In my previous post on the question of “Who Gets the House” in a divorce, one of the options was to sell the house and split the proceeds versus keeping it and buying out the other party. So why might this be the better option?
From a practical perspective, it may simply come down to finances. If you both worked, you had two incomes to manage the mortgage. One income might not be enough to refinance a buyout and manage all the other expenses of maintaining the house – property taxes, utilities, insurance, maintenance and repairs. There are other considerations as well that may impact your decision, which I covered in my last post.
Often, one party’s desire to keep the home is an emotional one – stability for the children, staying in the same neighbourhood, holding onto something you’ve invested a lot of time in. And while these are all valid reasons, let’s take a look at the other side of the coin.
A Fresh Start
Divorce is an emotional time, and the matrimonial home holds a lot of memories, both good and bad. Moving to a new place can be the fresh start you need to get on with your life and start new memories. A new place also gives you the ability to properly grieve – the loss of your old life, death of dreams, time of transition. If you have children still at home, they are your priority, but they are more resilient than you think. You can use the excitement of a new place and new bedrooms to help them through the transition.
While the marital home is familiar, it can also become a burden. A house that was once managed by two people can be a lot to take care of on your own. You’re now responsible for cutting the grass, shoveling the driveway, managing repairs to a leaky roof, and much more. If the house is older, repairs and maintenance could become overwhelming for one person to manage – not only physically but emotionally and financially as well.
By selling the marital home, you split the proceeds of the sale and have the opportunity to use that equity to invest in a home that you can manage on your own.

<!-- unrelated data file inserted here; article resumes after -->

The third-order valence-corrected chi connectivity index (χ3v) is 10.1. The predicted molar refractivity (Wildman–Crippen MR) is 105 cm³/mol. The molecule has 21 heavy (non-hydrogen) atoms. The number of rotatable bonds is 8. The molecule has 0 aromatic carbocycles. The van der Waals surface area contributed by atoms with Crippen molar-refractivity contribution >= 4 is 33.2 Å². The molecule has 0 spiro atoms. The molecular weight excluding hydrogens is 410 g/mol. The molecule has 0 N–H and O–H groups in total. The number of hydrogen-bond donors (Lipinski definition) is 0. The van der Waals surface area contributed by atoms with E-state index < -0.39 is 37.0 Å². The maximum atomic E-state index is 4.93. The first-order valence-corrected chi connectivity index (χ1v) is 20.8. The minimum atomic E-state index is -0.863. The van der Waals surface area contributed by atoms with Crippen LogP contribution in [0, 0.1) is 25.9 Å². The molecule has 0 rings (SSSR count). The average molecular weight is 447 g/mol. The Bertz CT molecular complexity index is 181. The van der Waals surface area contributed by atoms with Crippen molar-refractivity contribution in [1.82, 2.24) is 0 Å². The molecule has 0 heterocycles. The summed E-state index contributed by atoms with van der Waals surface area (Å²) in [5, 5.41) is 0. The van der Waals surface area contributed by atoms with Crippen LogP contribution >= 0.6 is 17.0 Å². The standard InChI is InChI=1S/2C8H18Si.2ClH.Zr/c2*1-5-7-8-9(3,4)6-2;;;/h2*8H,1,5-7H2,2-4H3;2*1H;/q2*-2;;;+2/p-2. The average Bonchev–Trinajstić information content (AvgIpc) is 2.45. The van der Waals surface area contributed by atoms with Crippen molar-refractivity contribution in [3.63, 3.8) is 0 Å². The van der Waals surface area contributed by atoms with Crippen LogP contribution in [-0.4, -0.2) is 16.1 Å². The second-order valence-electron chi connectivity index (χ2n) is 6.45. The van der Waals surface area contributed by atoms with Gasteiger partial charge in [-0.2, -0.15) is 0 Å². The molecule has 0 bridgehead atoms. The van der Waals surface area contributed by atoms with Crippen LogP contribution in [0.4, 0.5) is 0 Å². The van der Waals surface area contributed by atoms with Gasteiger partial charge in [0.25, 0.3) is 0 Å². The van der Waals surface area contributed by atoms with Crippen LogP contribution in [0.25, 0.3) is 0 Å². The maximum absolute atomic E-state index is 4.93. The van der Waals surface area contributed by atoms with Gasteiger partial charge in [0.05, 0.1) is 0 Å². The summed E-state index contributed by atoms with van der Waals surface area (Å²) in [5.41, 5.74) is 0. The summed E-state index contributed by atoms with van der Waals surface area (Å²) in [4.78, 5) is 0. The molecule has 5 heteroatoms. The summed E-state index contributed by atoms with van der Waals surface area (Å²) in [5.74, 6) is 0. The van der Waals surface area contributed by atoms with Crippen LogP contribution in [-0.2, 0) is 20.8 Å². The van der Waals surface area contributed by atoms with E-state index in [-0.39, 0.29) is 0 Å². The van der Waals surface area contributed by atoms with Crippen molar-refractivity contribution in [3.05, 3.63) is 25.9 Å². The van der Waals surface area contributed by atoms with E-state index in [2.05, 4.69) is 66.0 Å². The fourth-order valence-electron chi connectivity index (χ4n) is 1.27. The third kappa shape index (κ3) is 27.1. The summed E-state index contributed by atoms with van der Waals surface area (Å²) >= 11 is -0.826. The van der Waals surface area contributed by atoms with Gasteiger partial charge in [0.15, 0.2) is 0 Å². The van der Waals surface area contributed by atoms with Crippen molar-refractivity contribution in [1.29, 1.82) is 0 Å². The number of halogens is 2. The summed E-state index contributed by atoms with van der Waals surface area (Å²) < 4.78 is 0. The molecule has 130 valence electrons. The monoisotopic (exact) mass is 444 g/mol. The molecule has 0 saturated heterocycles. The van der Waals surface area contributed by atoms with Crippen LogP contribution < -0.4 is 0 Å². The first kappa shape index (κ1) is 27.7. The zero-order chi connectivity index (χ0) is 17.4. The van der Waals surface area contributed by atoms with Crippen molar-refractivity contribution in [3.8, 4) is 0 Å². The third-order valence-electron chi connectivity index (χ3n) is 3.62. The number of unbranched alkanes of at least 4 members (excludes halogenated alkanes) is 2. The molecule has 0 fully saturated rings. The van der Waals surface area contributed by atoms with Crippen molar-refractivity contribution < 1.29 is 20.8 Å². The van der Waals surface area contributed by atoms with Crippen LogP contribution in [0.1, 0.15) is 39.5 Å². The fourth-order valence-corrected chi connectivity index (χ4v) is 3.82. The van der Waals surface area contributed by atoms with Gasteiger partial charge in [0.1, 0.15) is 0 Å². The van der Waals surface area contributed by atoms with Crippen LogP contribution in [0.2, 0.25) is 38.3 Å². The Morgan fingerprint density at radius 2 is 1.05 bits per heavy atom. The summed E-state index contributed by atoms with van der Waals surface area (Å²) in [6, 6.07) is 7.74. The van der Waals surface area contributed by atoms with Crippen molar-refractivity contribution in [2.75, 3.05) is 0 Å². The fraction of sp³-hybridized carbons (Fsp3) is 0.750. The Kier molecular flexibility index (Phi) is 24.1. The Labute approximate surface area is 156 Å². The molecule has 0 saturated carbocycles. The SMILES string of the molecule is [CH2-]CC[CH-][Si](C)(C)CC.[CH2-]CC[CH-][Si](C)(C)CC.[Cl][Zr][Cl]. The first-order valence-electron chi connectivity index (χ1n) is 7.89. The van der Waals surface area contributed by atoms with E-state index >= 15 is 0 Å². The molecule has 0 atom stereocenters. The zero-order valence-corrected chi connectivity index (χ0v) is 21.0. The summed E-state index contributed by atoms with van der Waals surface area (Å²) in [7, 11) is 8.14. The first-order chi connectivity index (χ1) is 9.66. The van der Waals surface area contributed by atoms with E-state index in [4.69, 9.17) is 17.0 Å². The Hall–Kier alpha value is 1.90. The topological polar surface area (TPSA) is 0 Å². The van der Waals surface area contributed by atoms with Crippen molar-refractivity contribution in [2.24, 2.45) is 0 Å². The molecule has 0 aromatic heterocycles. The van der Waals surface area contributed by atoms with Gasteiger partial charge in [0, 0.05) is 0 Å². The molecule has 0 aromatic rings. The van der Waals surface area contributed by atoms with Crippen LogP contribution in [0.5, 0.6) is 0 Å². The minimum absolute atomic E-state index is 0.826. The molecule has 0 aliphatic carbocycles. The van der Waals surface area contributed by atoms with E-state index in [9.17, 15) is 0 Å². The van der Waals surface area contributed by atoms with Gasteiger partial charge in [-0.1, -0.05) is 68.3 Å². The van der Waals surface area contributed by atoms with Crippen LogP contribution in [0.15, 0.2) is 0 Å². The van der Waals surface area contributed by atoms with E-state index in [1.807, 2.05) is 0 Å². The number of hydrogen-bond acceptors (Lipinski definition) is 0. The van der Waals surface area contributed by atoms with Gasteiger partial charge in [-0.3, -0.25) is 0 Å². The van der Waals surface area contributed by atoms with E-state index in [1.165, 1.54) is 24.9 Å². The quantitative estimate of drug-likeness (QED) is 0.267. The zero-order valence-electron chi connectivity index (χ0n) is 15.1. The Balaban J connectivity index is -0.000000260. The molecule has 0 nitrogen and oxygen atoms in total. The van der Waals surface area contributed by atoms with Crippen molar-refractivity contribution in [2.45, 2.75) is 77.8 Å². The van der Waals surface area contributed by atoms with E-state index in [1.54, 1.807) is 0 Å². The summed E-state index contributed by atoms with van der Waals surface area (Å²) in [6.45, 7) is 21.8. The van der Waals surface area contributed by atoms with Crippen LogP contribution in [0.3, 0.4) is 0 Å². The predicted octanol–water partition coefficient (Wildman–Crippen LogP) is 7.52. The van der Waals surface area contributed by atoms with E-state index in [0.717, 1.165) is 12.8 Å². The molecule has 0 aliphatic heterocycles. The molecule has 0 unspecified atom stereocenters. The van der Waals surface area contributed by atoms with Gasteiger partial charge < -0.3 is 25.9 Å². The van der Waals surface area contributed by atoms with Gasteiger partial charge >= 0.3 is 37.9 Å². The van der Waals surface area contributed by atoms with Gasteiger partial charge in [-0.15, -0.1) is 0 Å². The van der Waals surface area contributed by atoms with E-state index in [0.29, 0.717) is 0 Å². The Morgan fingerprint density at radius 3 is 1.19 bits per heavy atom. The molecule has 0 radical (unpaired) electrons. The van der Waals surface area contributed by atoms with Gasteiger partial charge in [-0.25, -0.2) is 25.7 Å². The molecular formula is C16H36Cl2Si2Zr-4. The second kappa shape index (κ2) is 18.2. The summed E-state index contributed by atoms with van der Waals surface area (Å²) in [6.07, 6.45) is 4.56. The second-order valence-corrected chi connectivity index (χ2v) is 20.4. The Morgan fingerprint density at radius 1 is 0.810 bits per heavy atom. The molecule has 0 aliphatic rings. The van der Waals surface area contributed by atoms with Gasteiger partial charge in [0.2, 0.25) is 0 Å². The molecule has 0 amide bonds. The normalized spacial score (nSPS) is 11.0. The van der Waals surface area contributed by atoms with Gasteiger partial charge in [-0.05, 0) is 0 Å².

Considerations When Deciding to Sell
Once you’ve decided that selling is the best option for both of you, there are a few things to consider:
- Have a Separation Agreement in place. I know I’ve mentioned this one before, but I cannot stress it enough. If you sell your home without one, the proceeds of sale can be held in trust by your real estate lawyer until an agreement is in place instructing them on how to disperse the funds. Not to mention, a bank will not approve a new mortgage for you without one.
- Market conditions may play a part in the timing of your sale. It’s important to get a professional market evaluation before you put the house on the market. If waiting makes more sense, you could rent out the house until market conditions become more favourable.
- Preparing the home for sale. Maximizing the value of your home is more important than ever, so fix-ups and minor renovations may be required to get the house ready for sale. Home staging is also critical as it presents the house in its best light and distracts buyers from looking for motivation, signs of distress, evidence of an unhappy home. I’ll be discussing this in an upcoming article.
Hire an Expert
The process of selling your home in a divorce comes with added complications and stresses not found in a regular real estate transaction. This is likely the largest asset that needs to be divided and tensions can run high.
I understand that this is more than just a necessary transaction and I am trained in the legal and financial aspects of family law and real estate. As a Certified Divorce Real Estate Expert (CDRE), I follow a Code of Ethics higher than industry standards and act as a neutral third party to ensure a fair process for everyone.
Divorce real estate is not just my specialty, it is my passion. Having gone through it twice myself, I want to ensure divorcing couples get the best possible outcome as they untangle the legal, financial and emotional ties to their house.
Have questions? Reach out…I’m here to answer them.